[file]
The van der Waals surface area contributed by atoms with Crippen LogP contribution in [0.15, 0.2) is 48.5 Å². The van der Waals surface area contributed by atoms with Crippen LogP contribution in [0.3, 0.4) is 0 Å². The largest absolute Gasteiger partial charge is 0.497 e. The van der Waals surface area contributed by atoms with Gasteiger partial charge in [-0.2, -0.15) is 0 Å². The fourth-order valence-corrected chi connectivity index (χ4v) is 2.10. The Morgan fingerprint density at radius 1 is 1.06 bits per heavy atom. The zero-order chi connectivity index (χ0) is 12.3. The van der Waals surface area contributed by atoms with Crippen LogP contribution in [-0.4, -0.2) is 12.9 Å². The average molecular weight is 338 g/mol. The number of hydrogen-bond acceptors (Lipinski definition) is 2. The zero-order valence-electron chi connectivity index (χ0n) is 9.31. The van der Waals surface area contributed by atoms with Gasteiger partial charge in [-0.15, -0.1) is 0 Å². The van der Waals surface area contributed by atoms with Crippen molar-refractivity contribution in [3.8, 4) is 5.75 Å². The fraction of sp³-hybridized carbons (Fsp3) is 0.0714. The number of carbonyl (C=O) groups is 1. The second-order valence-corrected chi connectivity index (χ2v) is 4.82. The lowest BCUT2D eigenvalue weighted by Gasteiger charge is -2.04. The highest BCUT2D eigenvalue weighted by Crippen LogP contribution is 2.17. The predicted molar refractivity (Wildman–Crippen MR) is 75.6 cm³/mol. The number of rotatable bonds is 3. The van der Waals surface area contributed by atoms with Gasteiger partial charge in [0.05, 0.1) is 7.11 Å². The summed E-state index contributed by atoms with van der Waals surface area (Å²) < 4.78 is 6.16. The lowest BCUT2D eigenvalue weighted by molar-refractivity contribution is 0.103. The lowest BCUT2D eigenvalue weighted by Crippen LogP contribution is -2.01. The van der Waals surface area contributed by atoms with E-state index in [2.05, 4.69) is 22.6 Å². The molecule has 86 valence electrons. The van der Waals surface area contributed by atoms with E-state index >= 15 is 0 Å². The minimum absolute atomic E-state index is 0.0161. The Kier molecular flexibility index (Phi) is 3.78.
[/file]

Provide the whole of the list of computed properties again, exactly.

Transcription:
The van der Waals surface area contributed by atoms with Crippen LogP contribution in [0.15, 0.2) is 48.5 Å². The van der Waals surface area contributed by atoms with Crippen LogP contribution in [0.3, 0.4) is 0 Å². The largest absolute Gasteiger partial charge is 0.497 e. The van der Waals surface area contributed by atoms with Gasteiger partial charge in [-0.2, -0.15) is 0 Å². The fourth-order valence-corrected chi connectivity index (χ4v) is 2.10. The Morgan fingerprint density at radius 1 is 1.06 bits per heavy atom. The zero-order chi connectivity index (χ0) is 12.3. The van der Waals surface area contributed by atoms with Crippen LogP contribution in [-0.4, -0.2) is 12.9 Å². The average molecular weight is 338 g/mol. The number of hydrogen-bond acceptors (Lipinski definition) is 2. The zero-order valence-electron chi connectivity index (χ0n) is 9.31. The van der Waals surface area contributed by atoms with Gasteiger partial charge in [-0.15, -0.1) is 0 Å². The van der Waals surface area contributed by atoms with Crippen molar-refractivity contribution in [3.8, 4) is 5.75 Å². The fraction of sp³-hybridized carbons (Fsp3) is 0.0714. The number of carbonyl (C=O) groups is 1. The second-order valence-corrected chi connectivity index (χ2v) is 4.82. The lowest BCUT2D eigenvalue weighted by Gasteiger charge is -2.04. The highest BCUT2D eigenvalue weighted by Crippen LogP contribution is 2.17. The predicted molar refractivity (Wildman–Crippen MR) is 75.6 cm³/mol. The number of rotatable bonds is 3. The van der Waals surface area contributed by atoms with Gasteiger partial charge in [0.05, 0.1) is 7.11 Å². The summed E-state index contributed by atoms with van der Waals surface area (Å²) < 4.78 is 6.16. The lowest BCUT2D eigenvalue weighted by molar-refractivity contribution is 0.103. The lowest BCUT2D eigenvalue weighted by Crippen LogP contribution is -2.01. The van der Waals surface area contributed by atoms with E-state index in [2.05, 4.69) is 22.6 Å². The molecule has 86 valence electrons. The van der Waals surface area contributed by atoms with E-state index >= 15 is 0 Å². The minimum absolute atomic E-state index is 0.0161. The Kier molecular flexibility index (Phi) is 3.78.